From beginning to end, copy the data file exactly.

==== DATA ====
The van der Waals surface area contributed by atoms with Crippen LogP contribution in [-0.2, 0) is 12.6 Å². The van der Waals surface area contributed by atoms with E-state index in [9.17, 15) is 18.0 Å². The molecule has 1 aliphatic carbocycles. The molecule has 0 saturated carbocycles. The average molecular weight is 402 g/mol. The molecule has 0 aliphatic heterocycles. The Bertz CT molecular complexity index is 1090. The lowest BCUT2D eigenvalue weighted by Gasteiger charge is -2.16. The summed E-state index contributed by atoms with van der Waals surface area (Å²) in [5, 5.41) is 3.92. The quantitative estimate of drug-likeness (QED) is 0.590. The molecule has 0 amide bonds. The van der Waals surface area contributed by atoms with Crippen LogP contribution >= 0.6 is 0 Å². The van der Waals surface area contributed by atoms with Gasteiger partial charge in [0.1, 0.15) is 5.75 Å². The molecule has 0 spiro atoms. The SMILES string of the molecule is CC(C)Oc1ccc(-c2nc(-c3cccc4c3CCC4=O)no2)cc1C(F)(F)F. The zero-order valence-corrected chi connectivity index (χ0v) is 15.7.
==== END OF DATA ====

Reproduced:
The van der Waals surface area contributed by atoms with Crippen LogP contribution in [-0.2, 0) is 12.6 Å². The van der Waals surface area contributed by atoms with E-state index in [9.17, 15) is 18.0 Å². The molecule has 1 aliphatic carbocycles. The molecule has 0 saturated carbocycles. The average molecular weight is 402 g/mol. The molecule has 0 aliphatic heterocycles. The Bertz CT molecular complexity index is 1090. The lowest BCUT2D eigenvalue weighted by Gasteiger charge is -2.16. The summed E-state index contributed by atoms with van der Waals surface area (Å²) in [5, 5.41) is 3.92. The quantitative estimate of drug-likeness (QED) is 0.590. The molecule has 0 amide bonds. The van der Waals surface area contributed by atoms with Crippen LogP contribution >= 0.6 is 0 Å². The van der Waals surface area contributed by atoms with Gasteiger partial charge in [0.1, 0.15) is 5.75 Å². The molecule has 0 spiro atoms. The SMILES string of the molecule is CC(C)Oc1ccc(-c2nc(-c3cccc4c3CCC4=O)no2)cc1C(F)(F)F. The zero-order valence-corrected chi connectivity index (χ0v) is 15.7.